Sunday, March 16, 2008

A magnificant Mausoleum

My car screeched to a halt close to a red sandstone monument, I am intrigued because I had thought I was going directly to the Taj. And then remembered the instruction I had given to the taxi driver that any important monuments on the way, to please stop without asking.
And he had, he pointed towards the monument and said that this is Akbar’s tomb. The Akbar. Jalaluddin Mohammad Akbar, the Emperor of India - the third emperor of the Mughal dynasty who inherited the throne in 1556, at the age of 13. He was crowned the ruler after the sudden death of his father Humayun. He was a good administrator, a connoisseur of art and architecture. He was also responsible in having built magnificent buildings within the precincts of Agra Fort and all a unique blend of architectural styles. He also went on to build Fatehpur Sikri which is pre-dominatingly Islamic blended with Rajasthani and Gujarati architecture styles.

I walked across to the gate and through it after having bought a ticket from the security guard there. And through it led in towards another door – the Bulund Darwaza. The door was in red sand stone with inlay work in black, white and red marble done on it. Shops lined on either side. Through the gate and into what was a garden with four paths leading to the mausoleum in the center. Akbar started building this edifice before his death in 1605 at Sikandra. The tomb as I said is behind high walls and through the huge gate Buland Darwaza – a copy of the gate at Fatehpur Sikri. It is an elegant gateway covered in floral and geometrical designs in white and colored marble. It is crowned with four minarets in white marble and the calligraphy is beautiful. It has a high central arch that rises above two recesses on either side. There are two oblong chattris crowning the doorway.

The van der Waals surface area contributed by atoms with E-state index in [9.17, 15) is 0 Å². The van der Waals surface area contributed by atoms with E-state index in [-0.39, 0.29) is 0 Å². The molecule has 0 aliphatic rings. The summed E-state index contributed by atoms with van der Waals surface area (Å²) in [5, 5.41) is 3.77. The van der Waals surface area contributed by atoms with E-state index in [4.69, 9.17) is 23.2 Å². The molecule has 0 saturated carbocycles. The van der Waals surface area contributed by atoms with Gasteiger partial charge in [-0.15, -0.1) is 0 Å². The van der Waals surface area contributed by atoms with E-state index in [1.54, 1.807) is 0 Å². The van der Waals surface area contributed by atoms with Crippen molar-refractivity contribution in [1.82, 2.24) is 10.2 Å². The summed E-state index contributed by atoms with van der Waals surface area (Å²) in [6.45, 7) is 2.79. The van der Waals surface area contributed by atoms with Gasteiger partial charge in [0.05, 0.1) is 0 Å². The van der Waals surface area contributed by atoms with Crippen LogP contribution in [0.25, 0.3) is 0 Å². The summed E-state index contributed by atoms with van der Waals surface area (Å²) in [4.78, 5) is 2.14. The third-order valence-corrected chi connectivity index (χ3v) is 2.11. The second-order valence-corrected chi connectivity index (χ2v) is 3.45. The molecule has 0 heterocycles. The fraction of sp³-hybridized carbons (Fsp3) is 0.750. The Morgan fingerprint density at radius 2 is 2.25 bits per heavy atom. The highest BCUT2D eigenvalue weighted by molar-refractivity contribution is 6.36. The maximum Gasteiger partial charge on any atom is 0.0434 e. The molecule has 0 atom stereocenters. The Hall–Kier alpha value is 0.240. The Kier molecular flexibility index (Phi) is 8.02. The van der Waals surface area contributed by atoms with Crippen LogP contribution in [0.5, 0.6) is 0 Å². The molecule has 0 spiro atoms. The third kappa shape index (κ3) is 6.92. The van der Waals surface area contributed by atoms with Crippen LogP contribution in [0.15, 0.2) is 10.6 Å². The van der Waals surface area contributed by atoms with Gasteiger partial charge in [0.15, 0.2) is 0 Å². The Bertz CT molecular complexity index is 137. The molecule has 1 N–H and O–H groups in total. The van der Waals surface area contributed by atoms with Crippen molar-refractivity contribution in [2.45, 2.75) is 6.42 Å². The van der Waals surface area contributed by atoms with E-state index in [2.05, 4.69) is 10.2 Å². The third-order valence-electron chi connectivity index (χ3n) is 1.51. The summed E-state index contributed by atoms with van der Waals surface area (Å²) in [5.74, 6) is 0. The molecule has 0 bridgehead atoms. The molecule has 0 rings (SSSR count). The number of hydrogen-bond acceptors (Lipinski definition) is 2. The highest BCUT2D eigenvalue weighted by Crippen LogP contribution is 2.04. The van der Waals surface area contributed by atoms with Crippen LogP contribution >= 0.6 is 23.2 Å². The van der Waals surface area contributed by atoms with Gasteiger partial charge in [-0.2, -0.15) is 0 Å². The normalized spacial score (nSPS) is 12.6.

Distinctly masculine is shape and looks, Akbar chose to keep the look very Spartan, it was Jahangir who added the white marble embellishments three years after his death. Completed between 1612 and 1614 as the inscriptions read on the south gate, the construction of the mausoleum was commenced during emperor Akbar's (1556-1605) lifetime in 1604 but concluded during Jehangir's reign (1605-1627). This is correct for Akbarnama makes no mention of the monument except for Behistan or Behistabad (Abode of Paradise) in Sikandra as the burial place of the emperor. Recorded references to the tomb are found from Jehangir's reign and mention his discontent with the progress made on the mausoleum and him making changes to the design, modification and embellishment.

The mausoleum complex is square and aligned on the cardinal axis, with the tomb at its center and four gates, one at each wall. The inscriptions were written and designed by Abd al- Haqq Shirazi (later known as Amanat Khan) the famed calligrapher of Mughal monuments including Taj Mahal. The inscription on the north elevation facing the tomb eulogizes the deceased emperor, but the one above the entrance praises Jehangir, the patron of the tomb.

The tomb lies in the center of the charbagh. The garden is covered in plants growing wildly at the corners and instead of flowers and beautiful trees just grass grows in the four squares with monkeys and wild animals roaming freely. The four paths lead straight to the pyramidal structure. The tomb stands on a high platform and is made in red sandstone and is five stories high.